Why should we give a shit? Seriouysly, how many countries help us when our asses are handed to us? The help we give the world is grossly out of proportion to the help we receive.

Show me a moral objection in the use of torture for self-defense. People are quick to lie, cheat, steal, and kill in the name of self-defense. Why do people get so bent when it is used to safeguard our nation? I addressed this issue in a previous blog post so I will let that horse lie.

If torture is used, however, for crying out loud people leave the cameras at home.

Apartments can really suck

I know this probably isn't news to anyone who has lived in one. Whenever a group of people are in close proximity to each other there is always conflict. For crying out loud, I rode submarines for almost 12 years- you can't get any closer than that to a group of people.

My bathroom ceiling has rotted out because the guy above me has a leak from his shitter. It took weeks to convince him that it was actually his toilet however, even after a contractor ripped a hole in my ceiling to see the underside of his floor.

The issue is money (isn't it always?) and who's insurance will cover the cost of the repair. An interesting caveat arose when the contractor pulled wet rotted newspaper from the pipes around the toilet. It was obvious to me that the people who renovated my bathroom (inlcuding new drywall ceiling tiles) saw the leak, and in true Hawaii work ethic fashion, just tried to cover up the problem instead of fixing it.

So, I have a hole in my ceiling with a plastic bag taped over the hole to prevent the debris and water that falls into my bathroom from above. Last weekend this jackass that lives above me, still in denial, poured a mixture of blue water all over his floor. Fortunately, my wife heard the water dripping and the plastic bag taped to the ceiling was about to come down. I ran upstairs and told the guy what was going on and this ass clown says, "Well, I thought if you ran up here then I guess the leak really was coming from my place." He then told his wife to sop up the water and wring it out in the tub.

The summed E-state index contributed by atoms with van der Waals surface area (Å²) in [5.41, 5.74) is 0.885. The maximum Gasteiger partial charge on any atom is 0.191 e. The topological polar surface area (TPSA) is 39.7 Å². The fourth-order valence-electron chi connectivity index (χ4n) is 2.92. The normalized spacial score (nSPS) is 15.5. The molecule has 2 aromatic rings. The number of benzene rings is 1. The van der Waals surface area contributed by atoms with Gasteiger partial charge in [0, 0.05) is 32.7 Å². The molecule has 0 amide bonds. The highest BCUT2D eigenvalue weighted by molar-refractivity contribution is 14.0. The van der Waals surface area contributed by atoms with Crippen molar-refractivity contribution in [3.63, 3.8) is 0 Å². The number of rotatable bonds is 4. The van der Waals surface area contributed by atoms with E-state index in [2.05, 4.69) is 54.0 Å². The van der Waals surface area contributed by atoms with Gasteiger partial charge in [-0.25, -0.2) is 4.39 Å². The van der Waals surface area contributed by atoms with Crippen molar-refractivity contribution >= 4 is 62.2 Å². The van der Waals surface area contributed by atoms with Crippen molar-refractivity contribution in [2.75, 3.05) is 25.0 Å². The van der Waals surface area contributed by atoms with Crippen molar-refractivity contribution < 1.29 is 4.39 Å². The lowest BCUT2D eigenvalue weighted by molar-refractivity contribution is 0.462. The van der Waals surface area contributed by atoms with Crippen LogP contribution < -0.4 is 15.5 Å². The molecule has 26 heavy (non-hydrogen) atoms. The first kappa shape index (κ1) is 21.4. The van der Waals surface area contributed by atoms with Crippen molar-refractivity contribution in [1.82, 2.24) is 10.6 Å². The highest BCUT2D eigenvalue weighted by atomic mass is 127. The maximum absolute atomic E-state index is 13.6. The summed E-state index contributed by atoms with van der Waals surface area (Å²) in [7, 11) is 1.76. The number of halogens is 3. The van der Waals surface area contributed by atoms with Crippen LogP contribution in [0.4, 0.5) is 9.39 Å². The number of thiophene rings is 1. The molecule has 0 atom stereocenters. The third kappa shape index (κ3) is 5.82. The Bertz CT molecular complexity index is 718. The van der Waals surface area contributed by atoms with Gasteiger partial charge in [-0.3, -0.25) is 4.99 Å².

Who the hell does a leak test at 9:00 p.m. without telling the people below? A freak from Neptune who is here collecting data on the human race by living among them.

November 12, 2005

Veteran's Day splish-splash

It's nice when you get a day off, especially in the military. We went to the water park (yes, I know, "What the heck is a water park doing in Hawaii?") and realized a few days before that it was military appreciation day. It was packed to the hilt and the lines were long but it was a good time. Especially frustrating was the long line to the Cliffhanger (not to mention the 30 minute wait outside the park to get in), a 50 foot or so drop straight down, because after a 20 minute wait the ride was over in about 2 seconds. Oh well, fun is always as fleeting as Jessica Simpson's acting career.

If I may be shallow for a minute, and I will since this is my blog, I do feel better about my little potbelly after a day at the waterpark. My wife keeps telling me it's not that bad but then again she also says she wouldn't do Brad Pitt. I just can't trust someone who's judgment is that misaligned.